Carl Maxey: A Fighting Life

Overview

Carl Maxey was, in his own words, "a guy who started from scratch - black scratch." He was sent, at age five, to the scandal-ridden Spokane Children's Home and then kicked out at age eleven with the only other "colored" orphan. Yet Maxey managed to make a national name for himself, first as an NCAA championship boxer at Gonzaga University, and then as eastern Washington's first prominent black lawyer and a renowned civil rights attorney who always fought for the underdog.

During...

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Overview

Carl Maxey was, in his own words, "a guy who started from scratch - black scratch." He was sent, at age five, to the scandal-ridden Spokane Children's Home and then kicked out at age eleven with the only other "colored" orphan. Yet Maxey managed to make a national name for himself, first as an NCAA championship boxer at Gonzaga University, and then as eastern Washington's first prominent black lawyer and a renowned civil rights attorney who always fought for the underdog.

During the tumultuous civil rights and Vietnam War eras, Carl Maxey fought to break down color barriers in his hometown of Spokane and throughout the nation. As a defense lawyer, he made national headlines working on lurid murder cases and war-protest trials, including the notorious Seattle Seven trial. He even took his commitment to justice and antiwar causes to the political arena, running for the U.S. Senate against powerhouse senator Henry M. Jackson.

In Carl Maxey: A Fighting Life, Jim Kershner explores the sources of Maxey's passions as well as the price he ultimately paid for his struggles. The result is a moving portrait of a man called a "Type-A Gandhi" by the New York Times, whose own personal misfortune spurred his lifelong, tireless crusade against injustice.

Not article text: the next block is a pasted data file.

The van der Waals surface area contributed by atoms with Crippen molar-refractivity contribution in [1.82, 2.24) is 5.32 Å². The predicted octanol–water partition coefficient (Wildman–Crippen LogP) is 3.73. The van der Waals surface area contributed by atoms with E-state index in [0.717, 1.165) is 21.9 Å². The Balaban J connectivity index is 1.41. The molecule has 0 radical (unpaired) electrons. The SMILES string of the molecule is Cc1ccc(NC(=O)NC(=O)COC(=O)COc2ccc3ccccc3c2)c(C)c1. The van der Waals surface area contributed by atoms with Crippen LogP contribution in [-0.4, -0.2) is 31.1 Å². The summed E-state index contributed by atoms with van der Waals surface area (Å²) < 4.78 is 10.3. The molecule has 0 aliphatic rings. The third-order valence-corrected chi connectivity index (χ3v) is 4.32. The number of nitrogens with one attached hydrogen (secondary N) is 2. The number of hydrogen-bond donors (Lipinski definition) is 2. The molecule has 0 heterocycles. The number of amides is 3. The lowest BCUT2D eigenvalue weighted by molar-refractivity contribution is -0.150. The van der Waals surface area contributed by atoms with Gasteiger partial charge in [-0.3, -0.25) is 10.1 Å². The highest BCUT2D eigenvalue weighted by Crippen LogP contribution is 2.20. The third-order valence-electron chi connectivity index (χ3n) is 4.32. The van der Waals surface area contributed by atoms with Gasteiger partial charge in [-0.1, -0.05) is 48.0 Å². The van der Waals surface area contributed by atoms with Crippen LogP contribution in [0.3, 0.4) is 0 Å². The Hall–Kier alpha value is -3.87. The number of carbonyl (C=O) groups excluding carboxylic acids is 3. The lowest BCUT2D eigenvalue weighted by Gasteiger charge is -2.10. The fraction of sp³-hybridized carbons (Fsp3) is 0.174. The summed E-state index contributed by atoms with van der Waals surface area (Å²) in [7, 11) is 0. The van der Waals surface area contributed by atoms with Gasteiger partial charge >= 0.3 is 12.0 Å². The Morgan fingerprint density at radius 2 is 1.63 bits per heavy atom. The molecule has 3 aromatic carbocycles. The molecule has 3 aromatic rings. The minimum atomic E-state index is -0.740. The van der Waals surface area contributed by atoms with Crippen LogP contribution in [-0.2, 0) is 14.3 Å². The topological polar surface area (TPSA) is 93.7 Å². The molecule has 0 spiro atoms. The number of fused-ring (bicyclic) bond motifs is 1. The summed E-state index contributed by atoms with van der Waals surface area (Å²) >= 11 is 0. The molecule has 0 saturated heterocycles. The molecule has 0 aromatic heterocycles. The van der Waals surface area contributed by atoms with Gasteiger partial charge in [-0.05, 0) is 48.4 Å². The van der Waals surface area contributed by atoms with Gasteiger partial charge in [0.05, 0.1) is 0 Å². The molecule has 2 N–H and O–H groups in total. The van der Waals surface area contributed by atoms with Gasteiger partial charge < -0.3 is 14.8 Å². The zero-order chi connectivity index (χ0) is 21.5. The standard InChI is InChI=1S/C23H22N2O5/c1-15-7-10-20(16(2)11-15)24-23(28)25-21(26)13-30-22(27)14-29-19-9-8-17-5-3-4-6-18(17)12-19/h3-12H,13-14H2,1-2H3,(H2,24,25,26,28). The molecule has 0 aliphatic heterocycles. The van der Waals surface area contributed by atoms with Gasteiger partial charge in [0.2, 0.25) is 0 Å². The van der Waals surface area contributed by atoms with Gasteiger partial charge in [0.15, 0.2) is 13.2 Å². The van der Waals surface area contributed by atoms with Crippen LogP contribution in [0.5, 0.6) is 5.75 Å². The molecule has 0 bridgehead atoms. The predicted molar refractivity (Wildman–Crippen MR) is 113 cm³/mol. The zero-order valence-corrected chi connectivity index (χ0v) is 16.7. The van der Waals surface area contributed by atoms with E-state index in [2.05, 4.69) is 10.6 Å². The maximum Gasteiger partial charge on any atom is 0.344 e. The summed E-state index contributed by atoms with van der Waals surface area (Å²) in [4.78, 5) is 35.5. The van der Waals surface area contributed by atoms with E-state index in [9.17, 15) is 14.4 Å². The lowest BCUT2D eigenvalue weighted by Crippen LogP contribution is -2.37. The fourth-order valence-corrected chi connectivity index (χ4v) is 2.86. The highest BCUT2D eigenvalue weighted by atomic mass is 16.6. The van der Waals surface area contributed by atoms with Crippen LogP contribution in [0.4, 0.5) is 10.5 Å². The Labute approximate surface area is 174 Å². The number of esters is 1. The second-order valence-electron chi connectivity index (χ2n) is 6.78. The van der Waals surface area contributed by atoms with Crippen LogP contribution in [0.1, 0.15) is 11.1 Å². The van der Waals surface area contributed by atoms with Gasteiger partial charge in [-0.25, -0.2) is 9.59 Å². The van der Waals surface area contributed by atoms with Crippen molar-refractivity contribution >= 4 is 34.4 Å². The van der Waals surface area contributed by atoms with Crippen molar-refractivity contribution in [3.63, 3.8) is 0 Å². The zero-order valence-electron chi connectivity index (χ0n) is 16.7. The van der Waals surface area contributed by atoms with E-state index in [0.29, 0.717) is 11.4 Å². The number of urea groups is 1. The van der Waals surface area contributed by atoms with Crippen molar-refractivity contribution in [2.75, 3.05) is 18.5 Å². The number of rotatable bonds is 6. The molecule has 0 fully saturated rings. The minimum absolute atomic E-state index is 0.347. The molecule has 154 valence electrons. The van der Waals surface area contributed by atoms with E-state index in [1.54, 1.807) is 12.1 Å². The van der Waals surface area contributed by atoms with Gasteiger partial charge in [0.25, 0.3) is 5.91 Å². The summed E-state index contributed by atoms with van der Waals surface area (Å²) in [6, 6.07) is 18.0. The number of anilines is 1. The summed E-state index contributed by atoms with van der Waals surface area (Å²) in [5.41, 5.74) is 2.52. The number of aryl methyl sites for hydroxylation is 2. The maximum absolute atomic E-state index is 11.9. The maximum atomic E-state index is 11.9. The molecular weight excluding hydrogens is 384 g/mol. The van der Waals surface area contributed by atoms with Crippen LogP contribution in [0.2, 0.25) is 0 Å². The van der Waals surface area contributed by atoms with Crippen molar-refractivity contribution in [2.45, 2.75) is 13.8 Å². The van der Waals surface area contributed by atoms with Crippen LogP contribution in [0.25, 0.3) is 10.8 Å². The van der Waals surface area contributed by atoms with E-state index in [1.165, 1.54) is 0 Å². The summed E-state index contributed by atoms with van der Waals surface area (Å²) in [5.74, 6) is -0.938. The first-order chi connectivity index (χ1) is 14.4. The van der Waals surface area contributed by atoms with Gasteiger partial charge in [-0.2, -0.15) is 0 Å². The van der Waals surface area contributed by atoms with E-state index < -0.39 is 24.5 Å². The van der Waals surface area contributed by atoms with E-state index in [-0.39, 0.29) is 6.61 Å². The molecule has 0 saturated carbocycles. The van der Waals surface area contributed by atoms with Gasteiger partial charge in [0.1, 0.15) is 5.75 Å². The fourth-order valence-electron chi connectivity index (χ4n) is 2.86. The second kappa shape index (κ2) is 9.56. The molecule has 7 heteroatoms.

University of Washington Press

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Editorial Reviews

Columbia
As with any well-constructed biography, we finish the book feeling that we have just met someone personally. Carl Maxey: A Fighting Life is a fitting tribute to a controversial ground breaker in our state's history. Today it is actually much more than that. It stands as evidence testifying to the hard road traveled by many African Americans and thus a tribute to the recent accomplishment of our 44th president.
Seattle Times
Kershner uses the story of Maxey's life to show the barriers that African Americans faced in Spokane, even though the city was not in the South and could pride itself in having no segregation laws...The state has changed since then. This book is the story of one man who helped change it.
Law & Politic
Reads like a modern Dickens tale.
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Product Details

  • ISBN-13: 9780295988467
  • Publisher: University of Washington Press
  • Publication date: 6/24/2008
  • Series: V Ethel Willis White Books
  • Pages: 288
  • Product dimensions: 6.10 (w) x 9.10 (h) x 1.10 (d)

Meet the Author

Jim Kershner is a journalist for The Spokesman-Review in Spokane.

University of Washington Press

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Table of Contents

Preface and Acknowledgments1. An Orphan's Fire2. A Father in Black Robes3. The Count and the Club4. Walking Right into Trouble5. King Carl Wins the Crown6. Eastern Washington's First Black Lawyer7. Stirrings from the South8. The Haircut Uproar and a Perfunctory Execution9. Freedom Summer in the Tail End of America10. "The Sickness of Our Nation"11. A Right Hook to Scoop Jackson12. The Seattle Seven Circus13. The Maxey Temper14. Ruth Coe's Greek Tragedy15. "No Goddamned Award"16. "Living through All This B.S."17. Type-A GandhiNotes on SourcesIndex

University of Washington Press

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